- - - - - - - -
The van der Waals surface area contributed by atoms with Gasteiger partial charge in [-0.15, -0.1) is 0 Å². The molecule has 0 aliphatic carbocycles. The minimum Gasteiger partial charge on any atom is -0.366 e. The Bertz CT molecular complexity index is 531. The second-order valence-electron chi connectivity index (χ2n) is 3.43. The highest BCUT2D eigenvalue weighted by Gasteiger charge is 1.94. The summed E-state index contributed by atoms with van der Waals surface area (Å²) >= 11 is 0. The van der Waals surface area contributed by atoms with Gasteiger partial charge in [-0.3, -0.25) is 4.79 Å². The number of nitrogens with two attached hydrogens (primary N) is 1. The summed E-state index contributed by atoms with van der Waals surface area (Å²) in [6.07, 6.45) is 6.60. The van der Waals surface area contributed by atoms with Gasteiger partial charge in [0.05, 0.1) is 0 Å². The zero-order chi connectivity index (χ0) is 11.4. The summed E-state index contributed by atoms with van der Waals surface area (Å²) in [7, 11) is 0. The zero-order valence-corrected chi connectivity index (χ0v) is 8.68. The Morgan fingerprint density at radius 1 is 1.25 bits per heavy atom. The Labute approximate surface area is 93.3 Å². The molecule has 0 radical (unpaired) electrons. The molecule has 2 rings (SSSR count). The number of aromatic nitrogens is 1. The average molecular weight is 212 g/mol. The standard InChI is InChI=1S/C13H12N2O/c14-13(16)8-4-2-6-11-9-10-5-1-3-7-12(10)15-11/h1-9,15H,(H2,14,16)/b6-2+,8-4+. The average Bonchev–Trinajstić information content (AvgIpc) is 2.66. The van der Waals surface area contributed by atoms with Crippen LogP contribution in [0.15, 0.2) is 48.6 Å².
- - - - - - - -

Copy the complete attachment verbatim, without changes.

The van der Waals surface area contributed by atoms with Gasteiger partial charge in [-0.15, -0.1) is 0 Å². The molecule has 0 aliphatic carbocycles. The minimum Gasteiger partial charge on any atom is -0.366 e. The Bertz CT molecular complexity index is 531. The second-order valence-electron chi connectivity index (χ2n) is 3.43. The highest BCUT2D eigenvalue weighted by Gasteiger charge is 1.94. The summed E-state index contributed by atoms with van der Waals surface area (Å²) >= 11 is 0. The van der Waals surface area contributed by atoms with Gasteiger partial charge in [-0.3, -0.25) is 4.79 Å². The number of nitrogens with two attached hydrogens (primary N) is 1. The summed E-state index contributed by atoms with van der Waals surface area (Å²) in [6.07, 6.45) is 6.60. The van der Waals surface area contributed by atoms with Gasteiger partial charge in [0.05, 0.1) is 0 Å². The zero-order chi connectivity index (χ0) is 11.4. The summed E-state index contributed by atoms with van der Waals surface area (Å²) in [7, 11) is 0. The zero-order valence-corrected chi connectivity index (χ0v) is 8.68. The Morgan fingerprint density at radius 1 is 1.25 bits per heavy atom. The Labute approximate surface area is 93.3 Å². The molecule has 0 radical (unpaired) electrons. The molecule has 2 rings (SSSR count). The number of aromatic nitrogens is 1. The average molecular weight is 212 g/mol. The standard InChI is InChI=1S/C13H12N2O/c14-13(16)8-4-2-6-11-9-10-5-1-3-7-12(10)15-11/h1-9,15H,(H2,14,16)/b6-2+,8-4+. The average Bonchev–Trinajstić information content (AvgIpc) is 2.66. The van der Waals surface area contributed by atoms with Crippen LogP contribution in [0.15, 0.2) is 48.6 Å².